The reason this protest is receiving such great empathy and so much legitimacy is because of the nature of the protest. At the moment, anyone can identify with it because there are no signs of violence. I'm not personally against blocking roads, but that has to be done in a smart way, in a place where it can have an effect. There is no need to block Ibn Gvirol Street at 2 A.M. because, other than disturbing the neighbors, it doesn't really promote any cause.

How would you expect the police to act when someone blocks streets? They should let chaos reign in the streets?

Of course not. Things must not be allowed to get out of control. There is no problem with arrests, that's okay. When roads are blocked, the police must not be violent. But the demonstrators must not oppose and attack the police.

Do you believe that the protest must get tougher?

Everything at the right time. I think our sitting in tents is threatening the government enough.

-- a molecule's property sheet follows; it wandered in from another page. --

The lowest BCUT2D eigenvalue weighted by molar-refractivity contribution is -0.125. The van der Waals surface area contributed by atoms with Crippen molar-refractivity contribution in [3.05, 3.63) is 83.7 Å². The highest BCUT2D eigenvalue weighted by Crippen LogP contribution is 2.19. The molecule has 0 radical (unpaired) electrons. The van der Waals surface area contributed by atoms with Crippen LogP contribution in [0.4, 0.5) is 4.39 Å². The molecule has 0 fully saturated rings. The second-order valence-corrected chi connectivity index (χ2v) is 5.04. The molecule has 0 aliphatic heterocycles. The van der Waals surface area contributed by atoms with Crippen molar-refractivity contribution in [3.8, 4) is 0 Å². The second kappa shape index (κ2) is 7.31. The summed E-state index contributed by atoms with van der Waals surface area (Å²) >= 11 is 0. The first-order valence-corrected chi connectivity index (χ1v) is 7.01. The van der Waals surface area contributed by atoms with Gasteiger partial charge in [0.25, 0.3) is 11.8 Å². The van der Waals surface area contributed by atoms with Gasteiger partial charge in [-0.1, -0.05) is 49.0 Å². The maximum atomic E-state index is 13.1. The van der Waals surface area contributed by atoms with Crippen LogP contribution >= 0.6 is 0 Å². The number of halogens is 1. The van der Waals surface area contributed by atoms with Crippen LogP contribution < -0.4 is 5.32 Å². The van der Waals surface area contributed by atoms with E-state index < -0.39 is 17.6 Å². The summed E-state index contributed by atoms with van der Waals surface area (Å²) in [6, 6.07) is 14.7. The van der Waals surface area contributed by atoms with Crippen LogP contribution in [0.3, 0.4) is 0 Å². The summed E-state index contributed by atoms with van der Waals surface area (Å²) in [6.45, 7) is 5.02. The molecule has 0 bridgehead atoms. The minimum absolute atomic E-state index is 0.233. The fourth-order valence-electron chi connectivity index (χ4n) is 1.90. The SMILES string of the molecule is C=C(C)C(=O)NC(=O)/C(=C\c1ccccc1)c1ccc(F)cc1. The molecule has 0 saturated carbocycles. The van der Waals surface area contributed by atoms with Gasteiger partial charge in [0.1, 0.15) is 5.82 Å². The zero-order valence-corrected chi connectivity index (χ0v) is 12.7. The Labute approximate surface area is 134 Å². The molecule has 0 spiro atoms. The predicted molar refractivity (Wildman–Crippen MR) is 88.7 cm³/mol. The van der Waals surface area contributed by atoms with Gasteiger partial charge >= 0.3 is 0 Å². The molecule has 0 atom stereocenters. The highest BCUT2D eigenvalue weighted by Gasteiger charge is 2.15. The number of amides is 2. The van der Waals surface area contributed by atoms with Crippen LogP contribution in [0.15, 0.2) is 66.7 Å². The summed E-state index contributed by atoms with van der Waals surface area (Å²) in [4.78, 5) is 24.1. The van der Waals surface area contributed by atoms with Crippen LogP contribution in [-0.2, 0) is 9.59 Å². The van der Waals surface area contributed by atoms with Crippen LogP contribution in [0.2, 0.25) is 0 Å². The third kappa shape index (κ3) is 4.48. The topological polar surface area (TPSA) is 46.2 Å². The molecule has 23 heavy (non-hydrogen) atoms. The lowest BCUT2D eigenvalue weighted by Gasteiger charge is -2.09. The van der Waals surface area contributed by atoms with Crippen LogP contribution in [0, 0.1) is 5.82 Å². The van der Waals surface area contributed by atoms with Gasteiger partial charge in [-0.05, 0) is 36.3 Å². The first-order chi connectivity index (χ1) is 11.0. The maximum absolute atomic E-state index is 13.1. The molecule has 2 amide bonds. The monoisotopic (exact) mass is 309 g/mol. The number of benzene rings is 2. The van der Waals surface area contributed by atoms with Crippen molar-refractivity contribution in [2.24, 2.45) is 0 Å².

Aren't you afraid that if you make do with sitting in tents you'll disappear from the public debate?

We'll have to find the way to do it properly and give expression to the people who are sitting at the site, who are in tents, because they're the story. It's impossible to ignore the tent protest and its scope when it's growing. Mahatma Gandhi's Salt March was very quiet and nonviolent, but it eventually led to the end of British rule in India.

How much longer will the tent protest continue? Do people have the strength to stay here in the heat for more weeks or months?

We have the strength at the moment. For the time being, we're here to stay.

What would make you dismantle the tent city and go home? What would be considered a success?

A concrete, serious and thorough solution to the housing problem that includes all aspects of the problem - the price of rentals, the price of buying an apartment, public housing, assisted-living facilities. It cuts across all communities, and there are real problems here. The plans are on the desks of the relevant ministers and on the prime minister's desk. Apparently he, and they, have chosen to ignore them.